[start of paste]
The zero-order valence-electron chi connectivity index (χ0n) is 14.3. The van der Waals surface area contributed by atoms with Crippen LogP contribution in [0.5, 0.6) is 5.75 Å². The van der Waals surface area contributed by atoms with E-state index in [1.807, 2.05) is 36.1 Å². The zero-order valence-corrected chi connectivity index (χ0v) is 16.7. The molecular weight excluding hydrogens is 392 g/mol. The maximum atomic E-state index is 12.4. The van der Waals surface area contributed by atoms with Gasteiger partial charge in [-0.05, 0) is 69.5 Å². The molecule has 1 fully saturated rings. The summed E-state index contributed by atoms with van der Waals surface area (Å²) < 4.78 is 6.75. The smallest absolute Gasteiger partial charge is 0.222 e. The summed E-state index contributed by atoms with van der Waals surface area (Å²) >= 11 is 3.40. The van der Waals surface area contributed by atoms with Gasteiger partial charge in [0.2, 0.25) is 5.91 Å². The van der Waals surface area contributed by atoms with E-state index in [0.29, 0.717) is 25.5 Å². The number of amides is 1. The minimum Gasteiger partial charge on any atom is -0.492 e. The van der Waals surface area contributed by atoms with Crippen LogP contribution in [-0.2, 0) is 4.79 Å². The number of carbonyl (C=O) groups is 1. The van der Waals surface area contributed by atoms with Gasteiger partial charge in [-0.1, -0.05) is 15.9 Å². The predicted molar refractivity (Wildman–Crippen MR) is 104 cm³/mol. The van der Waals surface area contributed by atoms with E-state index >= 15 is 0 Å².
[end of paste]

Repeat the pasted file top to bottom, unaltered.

The zero-order valence-electron chi connectivity index (χ0n) is 14.3. The van der Waals surface area contributed by atoms with Crippen LogP contribution in [0.5, 0.6) is 5.75 Å². The van der Waals surface area contributed by atoms with E-state index in [1.807, 2.05) is 36.1 Å². The zero-order valence-corrected chi connectivity index (χ0v) is 16.7. The molecular weight excluding hydrogens is 392 g/mol. The maximum atomic E-state index is 12.4. The van der Waals surface area contributed by atoms with Gasteiger partial charge in [-0.05, 0) is 69.5 Å². The molecule has 1 fully saturated rings. The summed E-state index contributed by atoms with van der Waals surface area (Å²) < 4.78 is 6.75. The smallest absolute Gasteiger partial charge is 0.222 e. The summed E-state index contributed by atoms with van der Waals surface area (Å²) >= 11 is 3.40. The van der Waals surface area contributed by atoms with Gasteiger partial charge in [0.2, 0.25) is 5.91 Å². The van der Waals surface area contributed by atoms with E-state index in [0.29, 0.717) is 25.5 Å². The number of amides is 1. The minimum Gasteiger partial charge on any atom is -0.492 e. The van der Waals surface area contributed by atoms with Crippen LogP contribution in [-0.2, 0) is 4.79 Å². The number of carbonyl (C=O) groups is 1. The van der Waals surface area contributed by atoms with Gasteiger partial charge in [-0.1, -0.05) is 15.9 Å². The predicted molar refractivity (Wildman–Crippen MR) is 104 cm³/mol. The van der Waals surface area contributed by atoms with E-state index >= 15 is 0 Å².